• Patrick H. Moore says:

      This is very interesting. I have heard of Wild Man Fischer but have never heard his music and of course did not know that the illustrious (and twisted) Zappa had discovered him. How would you describe his musical style? And how badly injured was his mother?

  2. BJW Nashe says:

    Maybe Insane Clown Posse is looking for a new drummer.

    Sorry, I couldn’t resist. This is a fantastic post about a truly horrifying story. Gordon was a great musician. Evidently the time of his whole heyday was so marked by overall insanity that he was never adequately diagnosed and treated. Did anyone emerge from the Mad Dogs and Englishmen tour unscathed? Or from this whole era in general?

    And this story also points to the whole dark side of the rock biz, which in California took on a particularly glaring, and sometimes overlooked aspect. We had Beach Boys hanging out with Manson, and recording one of his songs. Zappa was recruiting talent straight off the funny farm. Hells Angels were used as “bodyguards” by the Dead and Garcia (and of course at Altamont). Satanism become somewhat fashionable. Drug casualties everywhere.

    Beneath the “peaceful, easy feeling” lurked a whole slew of problems including addiction, mental illness, violence, and sexual predation.

    The scene was just as much about Kenneth Anger as it was Joni Mitchell.

    And I can’t help but feel terrible for Jim Gordon.

  3. Patrick H. Moore says:

    The dichotomy between the alleged “peaceful, easy feeling” and the dark side of the scene is very disconcerting. Even at the distance of four decades, it’s hard to get an accurate take on the scene. It was a momentous time in the lives of millions of young Americans. One can’t help but think that they were, in many ways, being led down the river by older, unscrupulous characters basking in the trust and adulation of their young followers. Zappa may be a great example of this — a genius musician who generally claimed to be drug-free yet held court right in the middle of the decadent Laurel Canyon scene. Although Dave McGowan undoubtedly overstates the case in his Laurel Canyon conspiracy series, there was bad stuff going on without a doubt. Robert Stone captures this brilliantly in the Canyon scenes in “Dog Soldiers.” And Stone, of course, was always a bit of a cynic which is probably valuable in cases like this.

  4. Doug Barisone says:

    I remember hearing about this back in the 80′s, but never knew the grisly details. Interesting and sad. I’d say the speed-balls probably didn’t help and perhaps served to intensify the madness.

    • Patrick H. Moore says:

      The crazy thing is I never heard about this until a few days ago when I was talking to a lawyer who remembered it and told me about it. That’s pretty incredible that poor Jim wrote the coda to Layla. The coda in a way is more memorable than E.C.’s guitar part. or at least the coda stuck in my mind long before Clapton’s guitar part did.

      And Jim could have been doing speedballs earlier with Derek and the Dominoes. Clapton was a noted user of various dangerous substances until he had the vision of the Lord, or so he tells the story.

  5. Frank says:

    I remember him and his music well…his name was on the credits of a lot of albums… many with english connections…As to the the unscathed and the unscrupulus…a rather good name for a rock and roll group, wouldnt you say…. both terms I find rather presumptuos in the application of these critiques…I believe it just was what happened to a generation lost in space…we were pioneers…no evil intentions, just plain old naivette..unchanged is much more palatable then unscathed…does anyone from any generation come “unscathed?” from the trials and tribulations of their times…hopefully not because it is part of the maturation process…and artists, as is their wont, have frquented the outer fringes since before God was born…some make it and some dont…all however come through it changed…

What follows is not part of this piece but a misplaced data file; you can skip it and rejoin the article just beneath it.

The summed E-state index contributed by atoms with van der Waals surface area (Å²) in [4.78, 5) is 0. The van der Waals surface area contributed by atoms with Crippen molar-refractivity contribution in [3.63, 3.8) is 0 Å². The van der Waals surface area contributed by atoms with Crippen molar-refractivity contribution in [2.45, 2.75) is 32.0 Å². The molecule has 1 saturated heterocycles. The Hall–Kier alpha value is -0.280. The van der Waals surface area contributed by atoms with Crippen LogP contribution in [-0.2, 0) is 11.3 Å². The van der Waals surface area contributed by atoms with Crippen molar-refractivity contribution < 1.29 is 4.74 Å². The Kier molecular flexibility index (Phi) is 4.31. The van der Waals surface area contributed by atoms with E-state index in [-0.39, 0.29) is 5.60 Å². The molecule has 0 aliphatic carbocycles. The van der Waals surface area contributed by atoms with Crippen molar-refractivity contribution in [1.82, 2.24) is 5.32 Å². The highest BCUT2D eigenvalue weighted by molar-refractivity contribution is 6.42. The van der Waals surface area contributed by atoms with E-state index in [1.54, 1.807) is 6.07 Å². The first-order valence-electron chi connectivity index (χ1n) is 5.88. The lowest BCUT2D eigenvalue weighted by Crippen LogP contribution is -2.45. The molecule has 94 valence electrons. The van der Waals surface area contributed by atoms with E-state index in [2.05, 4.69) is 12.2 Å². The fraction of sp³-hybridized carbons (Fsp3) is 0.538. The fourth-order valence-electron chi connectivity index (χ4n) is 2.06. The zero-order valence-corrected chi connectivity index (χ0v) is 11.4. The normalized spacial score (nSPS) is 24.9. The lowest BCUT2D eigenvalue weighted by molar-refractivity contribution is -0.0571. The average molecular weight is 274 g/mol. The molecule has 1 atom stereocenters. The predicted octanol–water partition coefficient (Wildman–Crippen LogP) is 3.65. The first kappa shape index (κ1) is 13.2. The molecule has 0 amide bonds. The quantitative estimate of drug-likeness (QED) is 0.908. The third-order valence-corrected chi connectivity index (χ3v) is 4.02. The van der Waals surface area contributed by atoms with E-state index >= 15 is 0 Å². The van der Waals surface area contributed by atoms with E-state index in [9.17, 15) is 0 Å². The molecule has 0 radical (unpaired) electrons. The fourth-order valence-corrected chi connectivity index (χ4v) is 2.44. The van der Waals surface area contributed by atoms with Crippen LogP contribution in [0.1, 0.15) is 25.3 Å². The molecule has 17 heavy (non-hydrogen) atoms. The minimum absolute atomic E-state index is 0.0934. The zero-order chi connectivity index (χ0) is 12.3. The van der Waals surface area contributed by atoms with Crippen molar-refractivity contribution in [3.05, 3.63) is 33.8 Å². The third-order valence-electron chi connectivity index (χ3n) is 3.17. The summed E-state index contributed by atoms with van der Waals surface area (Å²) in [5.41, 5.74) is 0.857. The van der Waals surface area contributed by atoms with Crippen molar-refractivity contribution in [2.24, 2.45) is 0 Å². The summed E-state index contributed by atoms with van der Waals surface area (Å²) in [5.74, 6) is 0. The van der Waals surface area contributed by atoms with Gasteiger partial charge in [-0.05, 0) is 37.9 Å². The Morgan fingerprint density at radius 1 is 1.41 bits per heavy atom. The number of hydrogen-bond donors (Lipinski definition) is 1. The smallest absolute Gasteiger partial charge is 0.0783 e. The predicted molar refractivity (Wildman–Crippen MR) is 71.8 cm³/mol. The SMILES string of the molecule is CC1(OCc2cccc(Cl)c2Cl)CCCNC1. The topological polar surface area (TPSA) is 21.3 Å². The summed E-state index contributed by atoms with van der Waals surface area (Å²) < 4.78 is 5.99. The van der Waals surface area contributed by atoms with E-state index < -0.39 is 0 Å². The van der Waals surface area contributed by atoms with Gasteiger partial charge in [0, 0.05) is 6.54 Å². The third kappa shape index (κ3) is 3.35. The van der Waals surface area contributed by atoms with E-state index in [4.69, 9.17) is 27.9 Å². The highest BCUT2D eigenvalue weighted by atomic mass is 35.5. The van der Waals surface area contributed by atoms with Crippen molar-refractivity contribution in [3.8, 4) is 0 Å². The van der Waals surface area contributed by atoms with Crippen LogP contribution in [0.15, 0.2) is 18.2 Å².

6. Patrick H. Moore says:

    It is a good name for a rock band and Jim Gordon played for a lot of good rock bands. But the scene took him out, the maturation process eluded him (the madness got in the way), and now he is mostly forgotten. But now every time “Layla” comes on I’ll think, “Wow! Jim Gordon wrote this and now he’s putting in time at The Men’s Colony. He’s a good example of a guy who “burnt out” and then “faded away” except for the occasional brief resurrection like here in this story. (Fine writing, by the way, very poetic. Please let us now if you’d be interested in contributing a Post or two to the Blog…)

  7. N4 says:

    I’ve been studying all this….


    Speculating that Jim Gordon was among the military brats that became rock royalty, my search for his father’s name and occupation hit a complete dead end. Not so unusual for a sideman, but with such a special case you’d think they’d supply it e.g. in Wikipedia. I’ve found numerous people’s family trees in seconds thanks to sites like ancestry.com et al using middle names a birth or death year or whatever — nothing this time.

    Something else is odd at least. In some pictures from his heyday (like the above) he looks like a dark-haired rat, in others completely different — a curly-haired blond hunk or “California golden boy” as (IIRC) Rolling Stone put it in first reporting the murder. Same guy after a makeover??

    No doubt Jim’s father was somebody ordinary, I’d just like to know authoritatively one way or another…. His fondest wish is to play with Clapton and the gang one more time. Have they ever come to play at his prison?

    • PatrickHMoore says:

      I don’t believe they have come to play there and I don’t believe they will, though I suspect you’re asking the question rhetorically or facetiously. Are you also implying that there may have been a little clandestine conditioning going on with poor Gentleman Jim that caused him to undergo some unearthly metamorphosis?

      • N4 says:

        Merely wondering wonder whether they made a mind control subject or whatever of him. Of course, so many counterculture heroes have wrecked their heads with substance abuse (and inspired fans to do so) a push isn’t always needed into something bizarre.

        Wasn’t asking rhetorically, no.